out of Five
Running time: 110
With a sharp script and strong performances, this is an intense emotional drama that piles on the misery until you’re ready to beg for mercy.
Imaginary Heroes is the debut feature by writer-director Dan Harris. Judging by its content, it’s probably fair to say that Harris isn’t the most cheerful of people, but the film features strong performances and has a sharply-written script.
Emile Hirsch (from The Girl Next Door) stars as Tim Travis, a troubled teenager whose family life shatters after the suicide of his swimming champ brother Matt (Kip Pardue). His father, Ben (Jeff Daniels) is devastated and makes no secret of the fact that Matt was the only one he really cared about; he even continues to cook food and set a table place for his dead son.
Meanwhile, Tim’s mother, Sandy (Sigourney Weaver) takes to smoking pot and pissing off as many people as possible with well-aimed sarcastic comments, while his sister Penny (Michelle Williams, playing her second underwritten sister in two weeks) escapes the worst of it by virtue of not living at home.
Tim seeks support in his friends, but he’s not sure if he really loves his sweet girlfriend Steph (Suzanne Santo) and his best friend Kyle (Ryan Donowho) keeps getting into trouble with the cops. Then there’s the small matter of the school bully, Tim’s mysterious bruises and several family secrets that are just waiting to be uncovered…
Imaginary Heroes is vaguely reminiscent of The Ice Storm, Ang Lee’s dysfunctional family drama that coincidentally also featured Sigourney Weaver. It’s an incredibly bleak film that touches on a wide range of themes, including drugs, teenage sex, suicide, infidelity, bullying, jealousy and so on.
It’s also the sort of film where just as it looks as if things are going to wrap themselves up, someone’s diagnosed with a serious illness. (It’s not hard to spot which one as they helpfully provide a Cough Of Death for most of the film). That said, the bleakness is leavened with the judicious application of some genuinely witty dialogue and a number of memorable off-the-wall moments, such as Tim getting punched out by a pensioner.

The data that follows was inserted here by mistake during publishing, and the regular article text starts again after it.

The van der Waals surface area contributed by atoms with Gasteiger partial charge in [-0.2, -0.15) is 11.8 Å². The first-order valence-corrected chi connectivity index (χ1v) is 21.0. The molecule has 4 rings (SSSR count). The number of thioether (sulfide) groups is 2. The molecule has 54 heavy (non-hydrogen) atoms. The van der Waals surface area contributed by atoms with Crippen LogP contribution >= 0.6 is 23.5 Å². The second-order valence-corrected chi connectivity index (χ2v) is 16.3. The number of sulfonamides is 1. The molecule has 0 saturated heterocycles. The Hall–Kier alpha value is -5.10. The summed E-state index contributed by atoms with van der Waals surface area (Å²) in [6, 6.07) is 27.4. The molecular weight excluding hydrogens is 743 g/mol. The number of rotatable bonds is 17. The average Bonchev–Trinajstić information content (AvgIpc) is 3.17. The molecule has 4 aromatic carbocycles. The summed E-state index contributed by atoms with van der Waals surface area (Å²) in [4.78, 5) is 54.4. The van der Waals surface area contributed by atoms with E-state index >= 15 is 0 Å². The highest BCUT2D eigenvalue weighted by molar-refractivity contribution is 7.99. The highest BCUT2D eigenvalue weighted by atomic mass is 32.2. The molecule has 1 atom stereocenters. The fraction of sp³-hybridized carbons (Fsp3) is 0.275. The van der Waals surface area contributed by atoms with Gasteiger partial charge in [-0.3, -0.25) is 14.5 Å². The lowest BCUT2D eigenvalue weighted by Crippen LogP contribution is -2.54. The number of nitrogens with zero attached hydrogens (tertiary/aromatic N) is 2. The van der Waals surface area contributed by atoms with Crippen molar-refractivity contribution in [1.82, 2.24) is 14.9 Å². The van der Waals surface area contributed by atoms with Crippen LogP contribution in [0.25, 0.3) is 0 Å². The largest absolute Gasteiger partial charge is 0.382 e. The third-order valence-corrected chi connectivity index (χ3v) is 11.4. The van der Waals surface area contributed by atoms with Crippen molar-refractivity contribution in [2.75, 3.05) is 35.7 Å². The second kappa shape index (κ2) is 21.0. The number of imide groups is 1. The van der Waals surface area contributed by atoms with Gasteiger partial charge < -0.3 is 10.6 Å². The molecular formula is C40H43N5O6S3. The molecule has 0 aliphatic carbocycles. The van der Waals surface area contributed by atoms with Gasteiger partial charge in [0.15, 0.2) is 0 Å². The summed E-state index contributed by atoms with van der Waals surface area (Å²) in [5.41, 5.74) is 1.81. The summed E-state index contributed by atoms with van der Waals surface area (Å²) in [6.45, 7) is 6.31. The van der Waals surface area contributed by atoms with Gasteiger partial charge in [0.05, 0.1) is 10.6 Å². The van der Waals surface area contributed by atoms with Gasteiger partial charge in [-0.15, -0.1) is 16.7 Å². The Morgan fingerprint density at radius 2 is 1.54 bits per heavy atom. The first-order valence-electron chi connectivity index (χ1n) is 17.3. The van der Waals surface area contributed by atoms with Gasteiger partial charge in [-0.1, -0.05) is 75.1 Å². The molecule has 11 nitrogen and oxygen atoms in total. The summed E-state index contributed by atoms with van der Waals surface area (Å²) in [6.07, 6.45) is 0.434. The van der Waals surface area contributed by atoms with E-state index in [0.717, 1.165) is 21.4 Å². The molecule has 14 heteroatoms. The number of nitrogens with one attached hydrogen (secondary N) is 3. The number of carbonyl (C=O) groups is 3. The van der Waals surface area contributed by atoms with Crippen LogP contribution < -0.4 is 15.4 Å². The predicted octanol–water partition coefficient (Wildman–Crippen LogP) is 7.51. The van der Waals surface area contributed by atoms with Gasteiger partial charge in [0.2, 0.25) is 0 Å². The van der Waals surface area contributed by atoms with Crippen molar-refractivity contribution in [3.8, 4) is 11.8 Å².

The performances are excellent. Hirsch is a likeable actor and his character remains sympathetic even when he’s horrible to his girlfriend, or when we correctly suspect that he’s hiding something in relation to Matt’s suicide. Daniels is good too – it’s unusual and faintly disturbing to see Jeff Daniels play such an unlikeable character. The scene where he talks to Sandy about plastic surgery is devastating.
However, the film rightfully belongs to Sigourney Weaver, who gets most of the best lines – her parting shot after being arrested for trying to buy drugs is a particular highlight. There’s also strong support from the likes of Suzanne Santo and Jay Paulson as Vern, a suicidal friend of Tim’s, who comes onto Sandy at the supermarket checkout before ending up with Penny; their initial flirting conversation is very funny.
In short, Imaginary Heroes takes a long time to reach its ultimately satisfying conclusion and you may well have tired of the relentless misery by the time you get there. However, it’s worth seeing for its performances and for the sharp moments of humour in amongst the bleakness. If Harris lightens up a bit for his next film he’ll be an interesting talent to watch.